Robert Anstee (b 1624)

by Gary. M. Ansteychief researcher of the Anstey story project.

Many thanks to Nigel A. Anstey, a member of the Chew Magna Ansteys (a sub-branch of the Dyrham Anstees), for his contribution to this research thread.

Robert Anstee, the patriarch of the South Gloucestershire Ansteys, was baptised in Knowstone, Devon, in 1624 to parents Richard Anstye and Katherine, of the South West Peninsula Ansteys.

As a child, Robert lived in both Knowstone as well as next-door parish West Anstey, however by 1641 the family was certainly living in Knowstone. A year later in August 1642, the English Civil War began. Nigel A. Anstey, who researched heavily this event, noted that:

In the following months, Sir Ralph Hopton MP for Wells in the Long Parliament and a staunch supporter of the King, raised a Royalist army in Cornwall and Devon. He then proceeded to clear Parliamentarians from the rural areas of these two counties, achieving a major success against a Parliamentary army at Stratton near Bude on 16 May 1643. Hopton and his army then marched across Devon on their way to join forces with the army of Prince Maurice at Chard, meeting up on 4 June 1643.”

Robert Anstee then joined Sir Ralph Hopton’s Royalist Army as it passed Knowstone in late May or early June 1643. Nigel A. Anstey continued:

By 3 July 1643, Hopton’s army had reached Marshfield, which was friendly territory as Squire John Wynter, owner of the Dyrham Park Estate in nearby Dyrham, was a staunch Royalist. On 5 July 1643, Hopton’s Royalist forces fought the Parliamentary Army of Sir William Waller at the Battle of Lansdowne Hill near Dyrham and the Royalists suffered heavy casualties.

According to Wikipedia:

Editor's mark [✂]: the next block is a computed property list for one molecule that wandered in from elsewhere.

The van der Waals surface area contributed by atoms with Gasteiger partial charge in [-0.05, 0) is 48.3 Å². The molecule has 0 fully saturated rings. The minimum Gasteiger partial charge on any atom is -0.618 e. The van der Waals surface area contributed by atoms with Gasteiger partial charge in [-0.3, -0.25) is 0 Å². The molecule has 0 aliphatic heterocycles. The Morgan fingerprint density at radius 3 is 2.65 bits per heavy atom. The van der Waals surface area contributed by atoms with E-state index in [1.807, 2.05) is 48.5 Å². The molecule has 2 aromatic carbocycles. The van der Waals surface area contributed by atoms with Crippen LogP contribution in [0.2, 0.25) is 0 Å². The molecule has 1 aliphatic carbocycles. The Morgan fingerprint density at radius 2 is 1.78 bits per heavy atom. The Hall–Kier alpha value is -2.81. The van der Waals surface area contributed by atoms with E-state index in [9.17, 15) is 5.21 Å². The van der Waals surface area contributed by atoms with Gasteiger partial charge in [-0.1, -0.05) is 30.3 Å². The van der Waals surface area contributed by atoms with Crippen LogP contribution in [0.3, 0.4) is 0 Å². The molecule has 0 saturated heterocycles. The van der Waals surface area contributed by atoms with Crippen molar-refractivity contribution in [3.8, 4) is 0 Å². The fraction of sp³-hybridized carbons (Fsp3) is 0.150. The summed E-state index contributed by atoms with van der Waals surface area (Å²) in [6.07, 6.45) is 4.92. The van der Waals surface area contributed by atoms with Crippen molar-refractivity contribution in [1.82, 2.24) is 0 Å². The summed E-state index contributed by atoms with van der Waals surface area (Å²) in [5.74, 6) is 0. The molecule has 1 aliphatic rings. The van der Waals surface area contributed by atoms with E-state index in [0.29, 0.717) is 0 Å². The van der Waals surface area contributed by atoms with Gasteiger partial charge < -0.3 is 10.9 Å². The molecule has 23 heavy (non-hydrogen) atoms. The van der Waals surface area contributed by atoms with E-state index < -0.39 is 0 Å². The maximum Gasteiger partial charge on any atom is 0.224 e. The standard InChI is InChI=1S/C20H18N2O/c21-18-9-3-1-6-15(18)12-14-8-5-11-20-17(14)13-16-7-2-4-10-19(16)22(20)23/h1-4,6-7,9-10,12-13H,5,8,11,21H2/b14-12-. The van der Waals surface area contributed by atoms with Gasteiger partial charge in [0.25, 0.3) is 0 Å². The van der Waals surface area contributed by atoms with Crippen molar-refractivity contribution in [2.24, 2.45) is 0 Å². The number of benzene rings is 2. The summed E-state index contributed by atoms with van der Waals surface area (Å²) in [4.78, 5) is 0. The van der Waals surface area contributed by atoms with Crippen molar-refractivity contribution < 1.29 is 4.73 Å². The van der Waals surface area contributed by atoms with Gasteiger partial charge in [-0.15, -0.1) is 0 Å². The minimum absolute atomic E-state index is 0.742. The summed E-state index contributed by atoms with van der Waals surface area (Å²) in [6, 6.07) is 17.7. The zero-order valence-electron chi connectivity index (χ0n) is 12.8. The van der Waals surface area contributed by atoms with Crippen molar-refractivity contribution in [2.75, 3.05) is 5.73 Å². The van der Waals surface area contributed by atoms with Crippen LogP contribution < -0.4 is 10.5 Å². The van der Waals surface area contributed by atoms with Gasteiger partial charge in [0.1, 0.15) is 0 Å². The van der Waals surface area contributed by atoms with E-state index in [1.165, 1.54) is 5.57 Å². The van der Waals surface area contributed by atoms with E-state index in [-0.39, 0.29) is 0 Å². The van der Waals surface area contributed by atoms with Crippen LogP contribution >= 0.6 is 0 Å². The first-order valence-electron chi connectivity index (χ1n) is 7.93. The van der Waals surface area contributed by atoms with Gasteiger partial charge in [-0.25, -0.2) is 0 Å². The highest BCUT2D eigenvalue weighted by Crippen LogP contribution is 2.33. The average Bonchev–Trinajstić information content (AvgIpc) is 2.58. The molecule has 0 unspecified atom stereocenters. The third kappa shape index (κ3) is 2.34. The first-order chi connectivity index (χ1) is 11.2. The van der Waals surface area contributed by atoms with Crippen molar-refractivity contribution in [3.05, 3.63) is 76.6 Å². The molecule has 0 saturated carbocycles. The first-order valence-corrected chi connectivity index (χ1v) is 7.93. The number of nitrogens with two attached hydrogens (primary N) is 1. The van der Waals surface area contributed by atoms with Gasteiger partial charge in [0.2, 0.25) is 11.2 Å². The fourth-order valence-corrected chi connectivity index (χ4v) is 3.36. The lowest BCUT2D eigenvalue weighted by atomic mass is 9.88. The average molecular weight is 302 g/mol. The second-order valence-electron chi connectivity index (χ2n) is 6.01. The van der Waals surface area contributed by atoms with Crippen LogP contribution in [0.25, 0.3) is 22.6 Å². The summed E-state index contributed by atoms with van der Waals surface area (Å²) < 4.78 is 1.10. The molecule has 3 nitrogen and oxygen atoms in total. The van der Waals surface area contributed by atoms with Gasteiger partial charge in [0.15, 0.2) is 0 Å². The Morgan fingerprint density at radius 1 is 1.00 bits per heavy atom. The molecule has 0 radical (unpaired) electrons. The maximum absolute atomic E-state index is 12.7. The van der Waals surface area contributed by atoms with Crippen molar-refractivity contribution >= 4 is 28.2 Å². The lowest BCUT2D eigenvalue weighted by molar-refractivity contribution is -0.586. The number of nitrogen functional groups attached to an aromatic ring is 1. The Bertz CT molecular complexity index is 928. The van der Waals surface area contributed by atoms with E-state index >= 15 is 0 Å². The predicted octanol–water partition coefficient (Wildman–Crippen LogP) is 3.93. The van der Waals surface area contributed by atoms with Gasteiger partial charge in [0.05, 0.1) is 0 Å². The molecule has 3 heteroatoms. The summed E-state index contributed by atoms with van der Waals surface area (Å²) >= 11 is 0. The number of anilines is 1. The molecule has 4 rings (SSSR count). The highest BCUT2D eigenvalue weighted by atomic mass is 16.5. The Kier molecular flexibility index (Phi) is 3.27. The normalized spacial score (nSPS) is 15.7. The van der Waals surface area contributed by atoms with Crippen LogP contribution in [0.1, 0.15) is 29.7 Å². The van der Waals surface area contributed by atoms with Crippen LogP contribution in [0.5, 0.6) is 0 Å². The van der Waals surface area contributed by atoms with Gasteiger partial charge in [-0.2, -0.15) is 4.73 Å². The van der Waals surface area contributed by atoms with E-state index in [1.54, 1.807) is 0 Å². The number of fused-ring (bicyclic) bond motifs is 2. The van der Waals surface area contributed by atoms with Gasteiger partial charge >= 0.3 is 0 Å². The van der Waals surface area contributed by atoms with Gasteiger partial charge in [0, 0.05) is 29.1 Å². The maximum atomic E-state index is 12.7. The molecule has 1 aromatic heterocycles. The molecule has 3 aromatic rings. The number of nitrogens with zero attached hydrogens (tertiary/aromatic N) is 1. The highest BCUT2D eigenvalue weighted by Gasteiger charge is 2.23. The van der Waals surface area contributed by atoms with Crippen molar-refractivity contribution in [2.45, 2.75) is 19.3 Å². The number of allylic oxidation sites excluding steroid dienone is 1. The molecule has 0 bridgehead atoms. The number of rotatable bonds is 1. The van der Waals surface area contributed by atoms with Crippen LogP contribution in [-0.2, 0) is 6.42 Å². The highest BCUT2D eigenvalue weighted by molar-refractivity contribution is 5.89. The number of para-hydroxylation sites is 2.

The two forces [Royalists and Parliamentarians] engaged in indecisive skirmishing for two hours until Hopton tried to withdraw. Waller sent his horse and dragoons against the Royalist’s rearguard, and they routed the Royalist cavalry, although the infantry stood firm. Hopton’s army then turned about and ultimately defeated the Roundhead cavalry in a confused action. With his Cornish foot regiments already advancing without orders, Hopton at last attacked Lansdowne Hill. As they charged up the steep slopes towards the Parliamentarian position on the crest, Hopton’s cavalry suffered badly, and many panicked. 1,400 of them fled

Robert Anstee fought in that battle, though we are unsure in what capacity (he certainly wasn’t an officer because his name does not appear on the full listing of Hopton’s Officers in the library at Bath). Robert was very likely injured and thus decided to remain in Dyrham, marrying Elizabeth in either 1644 or 1645. Robert and Elizabeth had two children in Dyrham, namely Robert (b 1646) and George (b 1649). These two gentlemen went on to become the patriarchs of the two principal Dyrham Anstee sub-branches.

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